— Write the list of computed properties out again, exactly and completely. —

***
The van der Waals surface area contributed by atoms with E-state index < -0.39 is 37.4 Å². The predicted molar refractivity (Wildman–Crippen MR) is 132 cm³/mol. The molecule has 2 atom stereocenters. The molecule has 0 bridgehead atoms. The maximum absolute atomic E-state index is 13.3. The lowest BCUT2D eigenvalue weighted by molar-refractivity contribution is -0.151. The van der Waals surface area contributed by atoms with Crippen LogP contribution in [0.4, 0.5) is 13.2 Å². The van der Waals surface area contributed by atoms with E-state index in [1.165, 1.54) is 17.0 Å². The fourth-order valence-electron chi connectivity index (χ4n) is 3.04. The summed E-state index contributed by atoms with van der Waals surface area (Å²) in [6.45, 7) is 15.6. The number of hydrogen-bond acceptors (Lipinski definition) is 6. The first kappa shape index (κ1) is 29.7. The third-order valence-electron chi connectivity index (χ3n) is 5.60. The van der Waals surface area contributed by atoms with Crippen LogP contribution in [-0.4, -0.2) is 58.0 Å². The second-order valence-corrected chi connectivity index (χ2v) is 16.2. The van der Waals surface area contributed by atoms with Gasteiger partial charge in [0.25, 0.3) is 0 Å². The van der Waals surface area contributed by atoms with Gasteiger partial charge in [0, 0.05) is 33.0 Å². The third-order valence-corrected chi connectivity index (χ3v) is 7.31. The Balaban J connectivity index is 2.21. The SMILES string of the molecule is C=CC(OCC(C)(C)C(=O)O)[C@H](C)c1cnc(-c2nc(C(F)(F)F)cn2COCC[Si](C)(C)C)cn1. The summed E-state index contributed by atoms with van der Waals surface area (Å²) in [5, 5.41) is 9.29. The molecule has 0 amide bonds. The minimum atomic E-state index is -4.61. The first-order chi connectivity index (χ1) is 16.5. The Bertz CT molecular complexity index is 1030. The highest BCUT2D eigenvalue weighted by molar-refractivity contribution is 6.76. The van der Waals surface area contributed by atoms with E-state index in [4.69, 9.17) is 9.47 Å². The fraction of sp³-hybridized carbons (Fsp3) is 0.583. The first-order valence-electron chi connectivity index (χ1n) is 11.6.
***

The van der Waals surface area contributed by atoms with E-state index < -0.39 is 37.4 Å². The predicted molar refractivity (Wildman–Crippen MR) is 132 cm³/mol. The molecule has 2 atom stereocenters. The molecule has 0 bridgehead atoms. The maximum absolute atomic E-state index is 13.3. The lowest BCUT2D eigenvalue weighted by molar-refractivity contribution is -0.151. The van der Waals surface area contributed by atoms with Crippen LogP contribution in [0.4, 0.5) is 13.2 Å². The van der Waals surface area contributed by atoms with E-state index in [1.165, 1.54) is 17.0 Å². The fourth-order valence-electron chi connectivity index (χ4n) is 3.04. The summed E-state index contributed by atoms with van der Waals surface area (Å²) in [6.45, 7) is 15.6. The number of hydrogen-bond acceptors (Lipinski definition) is 6. The first kappa shape index (κ1) is 29.7. The third-order valence-electron chi connectivity index (χ3n) is 5.60. The van der Waals surface area contributed by atoms with Crippen LogP contribution in [-0.4, -0.2) is 58.0 Å². The second-order valence-corrected chi connectivity index (χ2v) is 16.2. The van der Waals surface area contributed by atoms with Gasteiger partial charge in [0.25, 0.3) is 0 Å². The van der Waals surface area contributed by atoms with Gasteiger partial charge in [0, 0.05) is 33.0 Å². The third-order valence-corrected chi connectivity index (χ3v) is 7.31. The Balaban J connectivity index is 2.21. The SMILES string of the molecule is C=CC(OCC(C)(C)C(=O)O)[C@H](C)c1cnc(-c2nc(C(F)(F)F)cn2COCC[Si](C)(C)C)cn1. The summed E-state index contributed by atoms with van der Waals surface area (Å²) in [5, 5.41) is 9.29. The molecule has 0 amide bonds. The minimum atomic E-state index is -4.61. The first-order chi connectivity index (χ1) is 16.5. The Bertz CT molecular complexity index is 1030. The highest BCUT2D eigenvalue weighted by molar-refractivity contribution is 6.76. The van der Waals surface area contributed by atoms with E-state index in [4.69, 9.17) is 9.47 Å². The fraction of sp³-hybridized carbons (Fsp3) is 0.583. The first-order valence-electron chi connectivity index (χ1n) is 11.6.